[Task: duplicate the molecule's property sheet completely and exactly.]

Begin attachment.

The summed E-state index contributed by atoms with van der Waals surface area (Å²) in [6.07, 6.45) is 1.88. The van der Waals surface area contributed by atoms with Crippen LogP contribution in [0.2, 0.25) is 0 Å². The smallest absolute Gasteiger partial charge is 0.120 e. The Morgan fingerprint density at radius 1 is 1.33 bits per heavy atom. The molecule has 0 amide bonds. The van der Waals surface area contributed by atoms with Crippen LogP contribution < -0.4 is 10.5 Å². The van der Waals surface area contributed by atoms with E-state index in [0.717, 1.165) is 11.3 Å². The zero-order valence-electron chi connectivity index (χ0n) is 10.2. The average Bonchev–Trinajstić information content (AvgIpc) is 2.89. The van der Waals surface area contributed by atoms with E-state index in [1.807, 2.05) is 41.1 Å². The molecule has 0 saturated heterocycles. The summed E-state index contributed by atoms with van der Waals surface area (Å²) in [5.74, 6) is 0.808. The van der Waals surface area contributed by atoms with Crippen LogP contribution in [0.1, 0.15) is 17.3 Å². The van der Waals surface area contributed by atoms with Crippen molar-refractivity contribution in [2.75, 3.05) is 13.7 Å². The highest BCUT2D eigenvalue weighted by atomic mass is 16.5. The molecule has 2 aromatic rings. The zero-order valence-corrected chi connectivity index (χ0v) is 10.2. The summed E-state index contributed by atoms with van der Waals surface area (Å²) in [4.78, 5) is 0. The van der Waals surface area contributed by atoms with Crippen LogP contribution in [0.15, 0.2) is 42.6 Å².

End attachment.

The summed E-state index contributed by atoms with van der Waals surface area (Å²) in [6.07, 6.45) is 1.88. The van der Waals surface area contributed by atoms with Crippen LogP contribution in [0.2, 0.25) is 0 Å². The smallest absolute Gasteiger partial charge is 0.120 e. The Morgan fingerprint density at radius 1 is 1.33 bits per heavy atom. The molecule has 0 amide bonds. The van der Waals surface area contributed by atoms with Crippen LogP contribution < -0.4 is 10.5 Å². The van der Waals surface area contributed by atoms with E-state index in [0.717, 1.165) is 11.3 Å². The zero-order valence-electron chi connectivity index (χ0n) is 10.2. The average Bonchev–Trinajstić information content (AvgIpc) is 2.89. The van der Waals surface area contributed by atoms with E-state index in [1.807, 2.05) is 41.1 Å². The molecule has 0 saturated heterocycles. The summed E-state index contributed by atoms with van der Waals surface area (Å²) in [5.74, 6) is 0.808. The van der Waals surface area contributed by atoms with Crippen LogP contribution in [0.1, 0.15) is 17.3 Å². The van der Waals surface area contributed by atoms with Crippen molar-refractivity contribution in [2.75, 3.05) is 13.7 Å². The highest BCUT2D eigenvalue weighted by atomic mass is 16.5. The molecule has 2 aromatic rings. The zero-order valence-corrected chi connectivity index (χ0v) is 10.2. The summed E-state index contributed by atoms with van der Waals surface area (Å²) in [4.78, 5) is 0. The van der Waals surface area contributed by atoms with Crippen LogP contribution in [0.15, 0.2) is 42.6 Å².